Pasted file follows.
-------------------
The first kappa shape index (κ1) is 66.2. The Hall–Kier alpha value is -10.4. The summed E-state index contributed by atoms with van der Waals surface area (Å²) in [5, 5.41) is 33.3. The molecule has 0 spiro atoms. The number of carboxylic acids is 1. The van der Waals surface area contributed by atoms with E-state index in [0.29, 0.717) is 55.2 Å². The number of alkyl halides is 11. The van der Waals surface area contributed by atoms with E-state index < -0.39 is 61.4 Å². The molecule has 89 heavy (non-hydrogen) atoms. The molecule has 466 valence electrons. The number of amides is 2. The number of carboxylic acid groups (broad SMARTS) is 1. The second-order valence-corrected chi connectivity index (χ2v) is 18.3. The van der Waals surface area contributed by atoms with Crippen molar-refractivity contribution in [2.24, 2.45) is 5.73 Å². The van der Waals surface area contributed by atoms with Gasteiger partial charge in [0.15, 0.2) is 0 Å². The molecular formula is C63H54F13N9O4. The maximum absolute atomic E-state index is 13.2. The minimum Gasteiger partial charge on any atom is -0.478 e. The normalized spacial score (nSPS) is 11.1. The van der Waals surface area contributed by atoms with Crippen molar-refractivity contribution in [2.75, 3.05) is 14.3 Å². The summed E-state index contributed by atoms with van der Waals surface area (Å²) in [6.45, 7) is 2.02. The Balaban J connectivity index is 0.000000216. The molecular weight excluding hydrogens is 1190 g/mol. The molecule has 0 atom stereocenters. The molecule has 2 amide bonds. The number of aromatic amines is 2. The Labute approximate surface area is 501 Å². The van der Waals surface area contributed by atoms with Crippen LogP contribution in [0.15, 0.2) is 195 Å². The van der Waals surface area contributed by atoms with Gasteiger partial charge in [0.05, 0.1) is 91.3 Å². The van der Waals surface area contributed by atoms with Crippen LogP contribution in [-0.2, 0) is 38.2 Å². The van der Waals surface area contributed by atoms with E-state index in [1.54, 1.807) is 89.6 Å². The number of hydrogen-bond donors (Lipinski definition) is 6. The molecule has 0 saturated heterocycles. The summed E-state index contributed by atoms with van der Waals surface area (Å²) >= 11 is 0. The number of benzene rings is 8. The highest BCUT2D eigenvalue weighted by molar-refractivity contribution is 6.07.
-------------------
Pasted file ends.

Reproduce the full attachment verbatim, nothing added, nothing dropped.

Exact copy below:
The first kappa shape index (κ1) is 66.2. The Hall–Kier alpha value is -10.4. The summed E-state index contributed by atoms with van der Waals surface area (Å²) in [5, 5.41) is 33.3. The molecule has 0 spiro atoms. The number of carboxylic acids is 1. The van der Waals surface area contributed by atoms with E-state index in [0.29, 0.717) is 55.2 Å². The number of alkyl halides is 11. The van der Waals surface area contributed by atoms with E-state index < -0.39 is 61.4 Å². The molecule has 89 heavy (non-hydrogen) atoms. The molecule has 466 valence electrons. The number of amides is 2. The number of carboxylic acid groups (broad SMARTS) is 1. The second-order valence-corrected chi connectivity index (χ2v) is 18.3. The van der Waals surface area contributed by atoms with Crippen molar-refractivity contribution in [2.24, 2.45) is 5.73 Å². The van der Waals surface area contributed by atoms with Gasteiger partial charge in [0.15, 0.2) is 0 Å². The molecular formula is C63H54F13N9O4. The maximum absolute atomic E-state index is 13.2. The minimum Gasteiger partial charge on any atom is -0.478 e. The normalized spacial score (nSPS) is 11.1. The van der Waals surface area contributed by atoms with Crippen molar-refractivity contribution in [2.75, 3.05) is 14.3 Å². The summed E-state index contributed by atoms with van der Waals surface area (Å²) in [6.45, 7) is 2.02. The Balaban J connectivity index is 0.000000216. The molecular weight excluding hydrogens is 1190 g/mol. The molecule has 0 atom stereocenters. The molecule has 2 amide bonds. The number of aromatic amines is 2. The Labute approximate surface area is 501 Å². The van der Waals surface area contributed by atoms with Crippen LogP contribution in [0.15, 0.2) is 195 Å². The van der Waals surface area contributed by atoms with Gasteiger partial charge in [0.05, 0.1) is 91.3 Å². The van der Waals surface area contributed by atoms with Crippen LogP contribution in [-0.2, 0) is 38.2 Å². The van der Waals surface area contributed by atoms with E-state index in [1.54, 1.807) is 89.6 Å². The number of hydrogen-bond donors (Lipinski definition) is 6. The molecule has 0 saturated heterocycles. The summed E-state index contributed by atoms with van der Waals surface area (Å²) >= 11 is 0. The number of benzene rings is 8. The highest BCUT2D eigenvalue weighted by molar-refractivity contribution is 6.07.